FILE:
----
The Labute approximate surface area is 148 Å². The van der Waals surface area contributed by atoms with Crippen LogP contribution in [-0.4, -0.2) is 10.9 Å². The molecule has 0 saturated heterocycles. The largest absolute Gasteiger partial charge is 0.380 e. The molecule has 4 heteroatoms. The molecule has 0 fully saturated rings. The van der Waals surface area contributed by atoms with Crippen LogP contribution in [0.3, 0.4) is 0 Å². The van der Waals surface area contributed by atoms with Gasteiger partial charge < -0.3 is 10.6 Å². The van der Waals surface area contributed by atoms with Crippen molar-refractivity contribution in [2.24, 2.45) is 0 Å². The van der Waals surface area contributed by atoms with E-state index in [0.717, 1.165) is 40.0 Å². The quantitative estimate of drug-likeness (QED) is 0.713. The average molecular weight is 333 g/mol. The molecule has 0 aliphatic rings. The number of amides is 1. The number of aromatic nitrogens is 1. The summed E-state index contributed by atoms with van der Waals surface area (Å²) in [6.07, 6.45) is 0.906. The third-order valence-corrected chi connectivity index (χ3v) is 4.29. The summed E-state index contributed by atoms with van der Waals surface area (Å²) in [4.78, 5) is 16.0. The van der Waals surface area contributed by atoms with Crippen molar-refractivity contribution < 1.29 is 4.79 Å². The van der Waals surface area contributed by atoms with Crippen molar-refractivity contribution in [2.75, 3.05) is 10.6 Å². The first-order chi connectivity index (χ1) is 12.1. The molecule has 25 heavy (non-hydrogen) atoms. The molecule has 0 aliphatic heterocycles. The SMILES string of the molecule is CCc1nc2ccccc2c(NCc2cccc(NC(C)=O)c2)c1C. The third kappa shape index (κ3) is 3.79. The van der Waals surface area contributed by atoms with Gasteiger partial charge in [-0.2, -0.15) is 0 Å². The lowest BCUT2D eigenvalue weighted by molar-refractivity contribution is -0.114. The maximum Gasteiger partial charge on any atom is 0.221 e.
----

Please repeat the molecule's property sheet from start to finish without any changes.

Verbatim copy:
The Labute approximate surface area is 148 Å². The van der Waals surface area contributed by atoms with Crippen LogP contribution in [-0.4, -0.2) is 10.9 Å². The molecule has 0 saturated heterocycles. The largest absolute Gasteiger partial charge is 0.380 e. The molecule has 4 heteroatoms. The molecule has 0 fully saturated rings. The van der Waals surface area contributed by atoms with Crippen LogP contribution in [0.3, 0.4) is 0 Å². The van der Waals surface area contributed by atoms with Gasteiger partial charge < -0.3 is 10.6 Å². The van der Waals surface area contributed by atoms with Crippen molar-refractivity contribution in [2.24, 2.45) is 0 Å². The van der Waals surface area contributed by atoms with E-state index in [0.717, 1.165) is 40.0 Å². The quantitative estimate of drug-likeness (QED) is 0.713. The average molecular weight is 333 g/mol. The molecule has 0 aliphatic rings. The number of amides is 1. The number of aromatic nitrogens is 1. The summed E-state index contributed by atoms with van der Waals surface area (Å²) in [6.07, 6.45) is 0.906. The third-order valence-corrected chi connectivity index (χ3v) is 4.29. The summed E-state index contributed by atoms with van der Waals surface area (Å²) in [4.78, 5) is 16.0. The van der Waals surface area contributed by atoms with Crippen molar-refractivity contribution < 1.29 is 4.79 Å². The van der Waals surface area contributed by atoms with Crippen molar-refractivity contribution in [2.75, 3.05) is 10.6 Å². The first-order chi connectivity index (χ1) is 12.1. The molecule has 25 heavy (non-hydrogen) atoms. The molecule has 0 aliphatic heterocycles. The SMILES string of the molecule is CCc1nc2ccccc2c(NCc2cccc(NC(C)=O)c2)c1C. The third kappa shape index (κ3) is 3.79. The van der Waals surface area contributed by atoms with Gasteiger partial charge in [-0.2, -0.15) is 0 Å². The lowest BCUT2D eigenvalue weighted by molar-refractivity contribution is -0.114. The maximum Gasteiger partial charge on any atom is 0.221 e.